Early Political Significance
Since the eighth century Mañjuśrī has been seen as the patron deity of China; therefore, Wutai shan was a focus of imperial attention. Rulers tied their own legitimacy to the deity and promoted his cult at Wutai shan, blurring and intertwining religious, state, and ethnic identities. Already in the eighth century a foreign monk from the Central Asian city of Samarkand, Amoghavajra (Bukong Jingang, 不空金剛, 705-774), who rose in the ranks of the official bureaucracy and became one of the most politically powerful monks in Chinese history, was instrumental in establishing Mañjuśrī as the protector of the nation and the emperor and in fostering the cult of pilgrimage at Wutai shan. Amoghavajra initiated the Chinese emperor as a divinely anointed Buddhist ruler (cakravartin) in 759, linking Mañjuśrī worship at Wutai shan and the imperial cult. A miraculous “true image” of Mañjuśrī on his lion, which was said to have been made with Mañjuśrī’s own assistance in the eighth century and is therefore seen as being a true likeness (or “true image”) of the deity, was installed at the Cloister of the True Contenance (Zhenrong yuan, 真容院; later renamed Pusa ding, 菩薩頂, Jangchup Sempé Porbyang chub sems dpa’i spor, Fig. 4, no. 14) and became an early focus of imperial patronage at Wutai shan. Rituals for the protection and preservation of the nation subsequently became a characteristic feature of state involvement at Wutai shan. In fact, mountain worship [page 7] had long been an integral part of the Chinese state cult, wherein the emperor communed with heaven and received its mandate to rule the earth.8 This was therefore a traditional application of Buddhist theology to statecraft within China, and it provided an important early Chinese model sanctioned by historical precedent for later Tibetan religious masters who served successively at the Mongol, Chinese, and Manchu imperial courts at Wutai shan, such as Pakpa’Phags pa (Fig. 5 and Cat. 25) in the thirteenth century, Shakya YeshéShākya ye shes (Shijia Yeshi, 釋迦也失, d. 1435; Fig. 6) in the fifteenth century, and Changja Rölpé DorjéLcang skya rol pa’i rdo rje (Cat. 2) in the eighteenth century. While Chinese temples vastly outnumbered Tibetan and Mongolian monasteries on Wutai shan, by the seventeenth century Tibetan Buddhism came to hold a disproportionately prominent place of religious and political authority there, and Tibetan and Mongolian Buddhists were charged by the imperial throne to govern all religious affairs on the mountain.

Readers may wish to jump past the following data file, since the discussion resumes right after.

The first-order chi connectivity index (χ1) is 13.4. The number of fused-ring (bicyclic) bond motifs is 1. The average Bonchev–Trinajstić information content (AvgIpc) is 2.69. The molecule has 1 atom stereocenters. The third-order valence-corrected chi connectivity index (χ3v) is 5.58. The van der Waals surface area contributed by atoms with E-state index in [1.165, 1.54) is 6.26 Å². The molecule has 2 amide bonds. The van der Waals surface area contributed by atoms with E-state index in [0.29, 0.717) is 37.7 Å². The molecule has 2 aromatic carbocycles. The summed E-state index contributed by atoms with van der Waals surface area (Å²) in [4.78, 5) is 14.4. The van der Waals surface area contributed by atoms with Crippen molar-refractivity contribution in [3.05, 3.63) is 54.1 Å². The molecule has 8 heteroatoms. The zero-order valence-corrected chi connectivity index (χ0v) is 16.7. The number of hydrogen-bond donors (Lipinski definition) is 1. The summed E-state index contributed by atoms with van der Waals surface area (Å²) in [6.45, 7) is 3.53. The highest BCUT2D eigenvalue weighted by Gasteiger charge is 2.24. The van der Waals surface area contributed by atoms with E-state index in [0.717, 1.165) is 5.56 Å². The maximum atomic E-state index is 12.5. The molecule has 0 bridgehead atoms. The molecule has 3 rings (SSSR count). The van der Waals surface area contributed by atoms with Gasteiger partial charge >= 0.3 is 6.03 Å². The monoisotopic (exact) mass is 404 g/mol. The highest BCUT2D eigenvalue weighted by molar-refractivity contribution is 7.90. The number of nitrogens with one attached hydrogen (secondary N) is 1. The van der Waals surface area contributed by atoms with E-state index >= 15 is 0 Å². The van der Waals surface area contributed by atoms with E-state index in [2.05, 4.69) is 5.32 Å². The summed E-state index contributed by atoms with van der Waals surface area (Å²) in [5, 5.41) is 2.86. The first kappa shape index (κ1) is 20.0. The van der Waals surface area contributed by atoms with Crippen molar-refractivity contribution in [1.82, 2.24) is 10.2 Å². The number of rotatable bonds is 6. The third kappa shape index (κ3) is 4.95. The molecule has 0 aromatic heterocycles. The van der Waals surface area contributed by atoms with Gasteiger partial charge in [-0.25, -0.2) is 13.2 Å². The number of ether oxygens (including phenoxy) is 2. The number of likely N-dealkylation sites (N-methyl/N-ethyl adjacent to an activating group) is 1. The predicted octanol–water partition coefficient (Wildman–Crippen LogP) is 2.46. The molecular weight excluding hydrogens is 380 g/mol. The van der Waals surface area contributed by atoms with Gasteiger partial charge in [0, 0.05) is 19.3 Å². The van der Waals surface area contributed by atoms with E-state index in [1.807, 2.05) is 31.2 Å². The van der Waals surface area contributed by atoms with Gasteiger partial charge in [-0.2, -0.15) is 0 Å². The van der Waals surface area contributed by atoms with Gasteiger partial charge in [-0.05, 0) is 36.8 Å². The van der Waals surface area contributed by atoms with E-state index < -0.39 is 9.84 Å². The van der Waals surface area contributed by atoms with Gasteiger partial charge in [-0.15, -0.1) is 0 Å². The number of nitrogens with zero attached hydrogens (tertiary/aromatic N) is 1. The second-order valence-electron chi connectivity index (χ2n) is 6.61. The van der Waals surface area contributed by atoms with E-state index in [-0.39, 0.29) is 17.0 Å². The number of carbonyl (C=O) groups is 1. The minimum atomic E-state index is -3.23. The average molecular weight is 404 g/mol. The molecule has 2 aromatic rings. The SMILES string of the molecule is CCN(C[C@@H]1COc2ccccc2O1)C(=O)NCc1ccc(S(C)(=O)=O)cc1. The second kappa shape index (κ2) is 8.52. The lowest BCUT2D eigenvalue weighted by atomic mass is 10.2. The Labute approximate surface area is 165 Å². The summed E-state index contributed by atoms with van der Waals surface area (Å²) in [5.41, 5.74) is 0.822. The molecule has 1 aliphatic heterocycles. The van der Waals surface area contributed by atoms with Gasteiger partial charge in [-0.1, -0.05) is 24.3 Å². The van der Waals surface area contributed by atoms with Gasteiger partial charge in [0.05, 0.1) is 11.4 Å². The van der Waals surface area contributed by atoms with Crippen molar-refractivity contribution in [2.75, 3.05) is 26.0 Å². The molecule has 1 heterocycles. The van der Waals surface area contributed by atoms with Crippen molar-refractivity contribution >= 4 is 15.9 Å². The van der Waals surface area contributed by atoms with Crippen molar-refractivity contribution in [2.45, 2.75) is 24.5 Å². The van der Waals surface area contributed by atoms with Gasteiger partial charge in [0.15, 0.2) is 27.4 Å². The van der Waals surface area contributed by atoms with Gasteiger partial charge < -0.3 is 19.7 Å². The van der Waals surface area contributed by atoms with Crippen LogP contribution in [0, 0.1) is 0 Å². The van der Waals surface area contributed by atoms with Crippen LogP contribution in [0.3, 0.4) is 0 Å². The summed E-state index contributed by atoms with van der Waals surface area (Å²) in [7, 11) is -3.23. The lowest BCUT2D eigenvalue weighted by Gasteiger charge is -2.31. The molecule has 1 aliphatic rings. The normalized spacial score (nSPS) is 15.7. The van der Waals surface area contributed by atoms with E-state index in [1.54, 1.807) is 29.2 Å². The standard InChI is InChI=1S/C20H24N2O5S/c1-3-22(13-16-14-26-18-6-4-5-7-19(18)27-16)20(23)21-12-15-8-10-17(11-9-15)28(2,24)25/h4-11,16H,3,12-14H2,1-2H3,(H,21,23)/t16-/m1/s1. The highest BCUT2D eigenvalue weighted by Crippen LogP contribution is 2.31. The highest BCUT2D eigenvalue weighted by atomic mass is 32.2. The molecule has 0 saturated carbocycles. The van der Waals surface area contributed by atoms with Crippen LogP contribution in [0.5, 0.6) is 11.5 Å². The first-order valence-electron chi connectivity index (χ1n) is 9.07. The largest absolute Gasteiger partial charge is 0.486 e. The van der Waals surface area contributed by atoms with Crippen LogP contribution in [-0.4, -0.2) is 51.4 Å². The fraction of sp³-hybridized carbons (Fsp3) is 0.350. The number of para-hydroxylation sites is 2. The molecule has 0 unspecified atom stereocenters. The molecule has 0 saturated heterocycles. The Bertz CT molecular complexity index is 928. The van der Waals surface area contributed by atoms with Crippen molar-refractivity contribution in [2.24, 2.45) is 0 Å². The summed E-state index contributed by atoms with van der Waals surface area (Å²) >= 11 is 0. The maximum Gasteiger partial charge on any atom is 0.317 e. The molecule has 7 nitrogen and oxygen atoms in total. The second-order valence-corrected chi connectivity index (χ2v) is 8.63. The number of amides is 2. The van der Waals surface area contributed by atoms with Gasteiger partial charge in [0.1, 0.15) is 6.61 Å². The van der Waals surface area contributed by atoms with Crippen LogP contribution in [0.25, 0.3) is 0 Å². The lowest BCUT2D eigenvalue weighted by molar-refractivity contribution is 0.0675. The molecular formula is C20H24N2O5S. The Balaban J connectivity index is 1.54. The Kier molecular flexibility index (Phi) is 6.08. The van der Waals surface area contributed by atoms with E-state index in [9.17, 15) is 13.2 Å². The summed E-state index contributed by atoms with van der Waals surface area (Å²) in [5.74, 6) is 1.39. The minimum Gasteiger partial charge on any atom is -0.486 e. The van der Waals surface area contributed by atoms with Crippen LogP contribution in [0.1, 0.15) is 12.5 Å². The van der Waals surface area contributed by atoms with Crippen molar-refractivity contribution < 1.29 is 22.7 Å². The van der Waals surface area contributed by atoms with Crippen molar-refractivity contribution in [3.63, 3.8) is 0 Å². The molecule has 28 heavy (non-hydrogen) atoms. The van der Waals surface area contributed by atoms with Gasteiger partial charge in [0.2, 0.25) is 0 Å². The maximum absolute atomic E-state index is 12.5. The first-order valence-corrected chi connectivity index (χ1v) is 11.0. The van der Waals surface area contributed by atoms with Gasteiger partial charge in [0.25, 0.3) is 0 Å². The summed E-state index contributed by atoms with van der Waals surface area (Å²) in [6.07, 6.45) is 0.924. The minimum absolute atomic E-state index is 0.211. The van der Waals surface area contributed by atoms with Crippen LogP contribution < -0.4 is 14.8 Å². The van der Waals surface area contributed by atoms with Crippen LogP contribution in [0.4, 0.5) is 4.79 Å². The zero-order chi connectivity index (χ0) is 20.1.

Note Citation for Page
Karl Debreczeny, “Wutai Shan: Pilgrimage to Five-Peak Mountain,” Journal of the International Association of Tibetan Studies, no. 6 (December 2011): , http://www.thlib.org?tid=T5714 (accessed ).
Note Citation for Whole Article
Karl Debreczeny, “Wutai Shan: Pilgrimage to Five-Peak Mountain,” Journal of the International Association of Tibetan Studies, no. 6 (December 2011): 1-133, http://www.thlib.org?tid=T5714 (accessed ).
Debreczeny, Karl. “Wutai Shan: Pilgrimage to Five-Peak Mountain.” Journal of the International Association of Tibetan Studies, no. 6 (December 2011): 1-133. http://www.thlib.org?tid=T5714 (accessed ).
- The Mountain
- Early Political Significance
- Tibetan Identification with Wutai shan
- Tibetan Involvement with Wutai shan
- Tibetan and Mongolian Monasteries on Wutai shan
- Mongol Interests in Wutai shan
- “Wutai shan: Pilgrimage to Five-Peak Mountain” Catalog
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